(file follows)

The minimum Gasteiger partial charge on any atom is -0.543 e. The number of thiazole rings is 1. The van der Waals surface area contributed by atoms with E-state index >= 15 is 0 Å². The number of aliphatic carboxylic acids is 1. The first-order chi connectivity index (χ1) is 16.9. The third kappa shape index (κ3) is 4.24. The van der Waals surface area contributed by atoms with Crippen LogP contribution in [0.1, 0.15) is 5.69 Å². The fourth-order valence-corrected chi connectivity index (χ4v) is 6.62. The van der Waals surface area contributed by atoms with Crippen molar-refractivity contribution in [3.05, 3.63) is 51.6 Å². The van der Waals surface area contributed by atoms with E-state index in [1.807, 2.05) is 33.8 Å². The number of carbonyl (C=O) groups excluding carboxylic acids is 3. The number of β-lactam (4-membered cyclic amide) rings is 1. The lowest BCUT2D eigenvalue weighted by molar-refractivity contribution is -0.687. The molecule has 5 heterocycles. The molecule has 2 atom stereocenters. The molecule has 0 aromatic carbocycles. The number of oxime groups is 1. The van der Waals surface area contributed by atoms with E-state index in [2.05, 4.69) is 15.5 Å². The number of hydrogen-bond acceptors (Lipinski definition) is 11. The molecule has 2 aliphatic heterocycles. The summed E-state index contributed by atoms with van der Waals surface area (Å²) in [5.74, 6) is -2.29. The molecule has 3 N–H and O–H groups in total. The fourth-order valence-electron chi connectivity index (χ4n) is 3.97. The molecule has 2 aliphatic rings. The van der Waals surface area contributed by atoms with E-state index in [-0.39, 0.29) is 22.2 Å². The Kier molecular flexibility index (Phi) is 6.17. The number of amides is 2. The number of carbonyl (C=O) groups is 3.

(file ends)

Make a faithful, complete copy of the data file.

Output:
The minimum Gasteiger partial charge on any atom is -0.543 e. The number of thiazole rings is 1. The van der Waals surface area contributed by atoms with E-state index >= 15 is 0 Å². The number of aliphatic carboxylic acids is 1. The first-order chi connectivity index (χ1) is 16.9. The third kappa shape index (κ3) is 4.24. The van der Waals surface area contributed by atoms with Crippen LogP contribution in [0.1, 0.15) is 5.69 Å². The fourth-order valence-corrected chi connectivity index (χ4v) is 6.62. The van der Waals surface area contributed by atoms with Crippen molar-refractivity contribution in [3.05, 3.63) is 51.6 Å². The van der Waals surface area contributed by atoms with E-state index in [1.807, 2.05) is 33.8 Å². The number of carbonyl (C=O) groups excluding carboxylic acids is 3. The number of β-lactam (4-membered cyclic amide) rings is 1. The lowest BCUT2D eigenvalue weighted by molar-refractivity contribution is -0.687. The molecule has 5 heterocycles. The molecule has 2 atom stereocenters. The molecule has 0 aromatic carbocycles. The number of oxime groups is 1. The van der Waals surface area contributed by atoms with E-state index in [2.05, 4.69) is 15.5 Å². The number of hydrogen-bond acceptors (Lipinski definition) is 11. The molecule has 2 aliphatic heterocycles. The summed E-state index contributed by atoms with van der Waals surface area (Å²) in [5.74, 6) is -2.29. The molecule has 3 N–H and O–H groups in total. The fourth-order valence-electron chi connectivity index (χ4n) is 3.97. The molecule has 2 aliphatic rings. The van der Waals surface area contributed by atoms with E-state index in [-0.39, 0.29) is 22.2 Å². The Kier molecular flexibility index (Phi) is 6.17. The number of amides is 2. The number of carbonyl (C=O) groups is 3.